Tips: Biwiring And Biamping - Axiom Audio

Bi-words seem to be proliferating these days (bi-coastal, bipolar, etc.), and the world of stereo and home theater loudspeakers is no exception. The terms “bi-wiring” and “bi-amping” (short for biamplification) continue to confuse lots of stereo and home theater fans.

At its root, “bi” means “two,” and it relates particularly to the Axiom M80 and M60  tower speakers, which come with an available option to add “biwiring terminals.” Biwiring in practice means running two speakers cables to each speaker (a total of four to a pair of speakers) instead of one cable per speaker.

If you choose this option, then on the M80's rear panel (and the M60's), there are four binding posts instead of the usual two. One pair of binding posts is linked to the woofers, and the other two are connected to the midrange and tweeter section of the crossover. When the speakers are shipped, there are gold straps that run between the two pairs of binding posts, linking them so that they function electrically as a pair.

If you remove the gold metal links, however, you can biwire your speakers, using one speaker cable for the woofers, and the other cable for the midrange and tweeters. At the other end, both cables connect to the same amplifier output terminals. The practice became popular in Britain (not unknown for its eccentric audiophiles), the thinking being that using separate cables for low and high frequencies would somehow reduce interference between the two and improve sound quality.

If you look at the amplifier as a current source, then for amplifiers and receivers that are capable of supplying lots of current into low impedances, biwiring could offer theoretical advantages, particularly to loudspeakers that are linear and smooth, like the Axiom M80ti and M60ti, by eliminating potential intermodulation distortion between the low- and high-frequency portions of the audio signal. Using biwiring, this distortion would not occur because the low-frequency part of the speaker crossover would draw the current it needs for the woofers (and they need lots of current) through one speaker cable, while the midrange tweeter section would draw less current (it doesn't need as much) through its own speaker cable. This could prevent intermodulation distortion that may occur using one big “fire hose” or single speaker cable. (Using two cables per speaker will also lower total resistance to the audio signal—and that is well and good, although a single run of 12-gauge cable to each speaker will keep resistance to an insignificant level, well below 0.3 ohms.)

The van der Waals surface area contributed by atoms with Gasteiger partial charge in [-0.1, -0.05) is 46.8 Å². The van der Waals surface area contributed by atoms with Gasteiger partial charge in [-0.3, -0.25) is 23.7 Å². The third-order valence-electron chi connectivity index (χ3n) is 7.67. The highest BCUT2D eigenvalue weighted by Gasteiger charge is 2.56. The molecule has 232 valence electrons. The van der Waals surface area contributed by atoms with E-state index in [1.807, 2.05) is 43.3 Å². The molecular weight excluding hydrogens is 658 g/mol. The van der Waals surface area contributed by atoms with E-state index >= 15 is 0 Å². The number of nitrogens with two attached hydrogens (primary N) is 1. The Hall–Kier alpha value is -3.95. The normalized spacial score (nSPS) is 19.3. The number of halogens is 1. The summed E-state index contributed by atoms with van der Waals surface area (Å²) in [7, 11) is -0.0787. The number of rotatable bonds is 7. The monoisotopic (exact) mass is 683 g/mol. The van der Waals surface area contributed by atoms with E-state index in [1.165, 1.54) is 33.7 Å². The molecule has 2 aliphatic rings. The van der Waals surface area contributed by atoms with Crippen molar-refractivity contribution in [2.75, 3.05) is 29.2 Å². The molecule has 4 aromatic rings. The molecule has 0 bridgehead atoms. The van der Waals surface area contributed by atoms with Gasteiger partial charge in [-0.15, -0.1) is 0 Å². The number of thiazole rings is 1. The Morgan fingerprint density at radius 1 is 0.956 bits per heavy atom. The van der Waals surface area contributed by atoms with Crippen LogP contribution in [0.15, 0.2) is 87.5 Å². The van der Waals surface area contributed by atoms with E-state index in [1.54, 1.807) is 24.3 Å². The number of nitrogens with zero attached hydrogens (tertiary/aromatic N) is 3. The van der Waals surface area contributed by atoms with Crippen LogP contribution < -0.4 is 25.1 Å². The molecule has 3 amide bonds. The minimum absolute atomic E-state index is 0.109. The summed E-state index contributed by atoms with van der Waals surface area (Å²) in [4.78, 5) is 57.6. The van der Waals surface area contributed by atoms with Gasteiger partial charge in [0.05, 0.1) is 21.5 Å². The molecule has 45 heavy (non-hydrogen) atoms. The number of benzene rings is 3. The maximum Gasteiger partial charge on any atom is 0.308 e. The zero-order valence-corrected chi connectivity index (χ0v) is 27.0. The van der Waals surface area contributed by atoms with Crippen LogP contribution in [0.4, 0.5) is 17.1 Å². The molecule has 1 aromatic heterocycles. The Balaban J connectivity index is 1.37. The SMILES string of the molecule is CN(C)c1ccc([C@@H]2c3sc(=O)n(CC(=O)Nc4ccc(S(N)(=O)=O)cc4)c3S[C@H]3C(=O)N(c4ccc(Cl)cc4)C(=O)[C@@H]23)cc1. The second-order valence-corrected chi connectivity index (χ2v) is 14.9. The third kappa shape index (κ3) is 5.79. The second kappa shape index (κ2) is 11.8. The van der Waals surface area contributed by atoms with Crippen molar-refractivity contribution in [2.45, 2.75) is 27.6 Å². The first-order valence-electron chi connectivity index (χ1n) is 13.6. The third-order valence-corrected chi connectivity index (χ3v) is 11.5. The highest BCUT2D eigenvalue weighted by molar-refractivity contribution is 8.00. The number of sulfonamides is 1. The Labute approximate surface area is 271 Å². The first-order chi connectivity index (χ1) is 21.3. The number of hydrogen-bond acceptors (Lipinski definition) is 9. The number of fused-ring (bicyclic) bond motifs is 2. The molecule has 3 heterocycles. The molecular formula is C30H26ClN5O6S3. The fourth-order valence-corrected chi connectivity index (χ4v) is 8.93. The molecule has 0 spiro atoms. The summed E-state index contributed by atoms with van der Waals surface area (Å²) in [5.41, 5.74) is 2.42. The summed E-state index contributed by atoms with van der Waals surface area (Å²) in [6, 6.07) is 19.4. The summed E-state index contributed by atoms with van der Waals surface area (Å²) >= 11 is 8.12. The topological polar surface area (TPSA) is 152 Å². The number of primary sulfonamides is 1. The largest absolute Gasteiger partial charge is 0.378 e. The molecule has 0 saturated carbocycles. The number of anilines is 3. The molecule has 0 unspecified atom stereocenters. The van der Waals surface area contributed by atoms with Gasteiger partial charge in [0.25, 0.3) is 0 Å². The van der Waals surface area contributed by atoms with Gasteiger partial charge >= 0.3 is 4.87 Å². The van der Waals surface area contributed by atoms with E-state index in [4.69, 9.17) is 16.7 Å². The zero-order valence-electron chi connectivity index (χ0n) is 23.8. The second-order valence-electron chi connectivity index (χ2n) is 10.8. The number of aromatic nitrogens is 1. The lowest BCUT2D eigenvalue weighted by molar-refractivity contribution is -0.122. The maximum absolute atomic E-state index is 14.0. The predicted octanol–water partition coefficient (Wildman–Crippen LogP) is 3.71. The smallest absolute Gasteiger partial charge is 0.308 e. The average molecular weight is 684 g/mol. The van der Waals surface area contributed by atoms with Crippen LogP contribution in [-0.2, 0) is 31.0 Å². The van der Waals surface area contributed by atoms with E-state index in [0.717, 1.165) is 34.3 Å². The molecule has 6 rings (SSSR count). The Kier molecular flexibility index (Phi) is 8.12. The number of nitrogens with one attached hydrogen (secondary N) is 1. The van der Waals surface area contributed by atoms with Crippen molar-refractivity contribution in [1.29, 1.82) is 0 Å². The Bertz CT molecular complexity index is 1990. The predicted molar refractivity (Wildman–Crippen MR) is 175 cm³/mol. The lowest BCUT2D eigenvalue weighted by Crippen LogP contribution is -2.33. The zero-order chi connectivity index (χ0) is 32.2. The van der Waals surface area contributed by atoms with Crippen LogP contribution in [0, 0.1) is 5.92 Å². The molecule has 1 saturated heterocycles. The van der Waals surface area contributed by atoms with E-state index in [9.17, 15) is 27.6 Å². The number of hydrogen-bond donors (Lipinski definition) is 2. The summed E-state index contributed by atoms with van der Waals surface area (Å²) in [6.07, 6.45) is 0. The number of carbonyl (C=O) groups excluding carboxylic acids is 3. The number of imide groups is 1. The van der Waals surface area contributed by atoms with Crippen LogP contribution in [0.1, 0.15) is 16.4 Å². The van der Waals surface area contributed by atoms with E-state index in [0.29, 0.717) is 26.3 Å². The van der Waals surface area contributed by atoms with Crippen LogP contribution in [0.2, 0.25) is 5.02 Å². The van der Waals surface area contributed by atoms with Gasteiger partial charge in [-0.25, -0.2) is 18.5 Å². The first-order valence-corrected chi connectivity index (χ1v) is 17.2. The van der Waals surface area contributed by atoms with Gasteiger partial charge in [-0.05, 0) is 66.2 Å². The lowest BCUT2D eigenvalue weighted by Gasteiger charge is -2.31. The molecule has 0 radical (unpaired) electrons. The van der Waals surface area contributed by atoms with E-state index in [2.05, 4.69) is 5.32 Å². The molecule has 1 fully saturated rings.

Will it sound any different if you biwire? Some users think it does, but I've never heard any differences, nor have any of our laboratory measurements or scientifically controlled double blind listening tests ever demonstrated there are audible differences. Axiom includes the extra terminals as a nod to those enthusiasts who believe that biwiring results in audible benefits and for the bi-ampers.

Bi-amping, or biamplification, is used mainly in professional sound reinforcement applications, where extremely high levels of loudness are required. Here big, separate amplifiers powering the low frequencies, and smaller amps for the midrange will increase overall output. Sometimes they will use a separate outboard electronic crossover (the speaker's internal crossover is disabled or bypassed entirely) so the operator can vary and adjust individual crossover frequencies, tailor the “slope” of the crossover to match the strengths of each set of drivers, and also adjust the relative sonic balance of bass, midrange and treble to suit the environment. This is important for huge auditoriums or outdoor events where separate arrays of treble and midrange horns are operating with big “bass bins,” but such systems have no place in domestic home theater systems in normal rooms. Additionally, it puts control of the relative smoothness and tonal balance into the hands of the sound system operator, a dangerous tool for all but the most experienced sound reinforcement experts. It also partly explains why the live sound at so many concert events (not all, mind you) is so awful.

Alan Lofft

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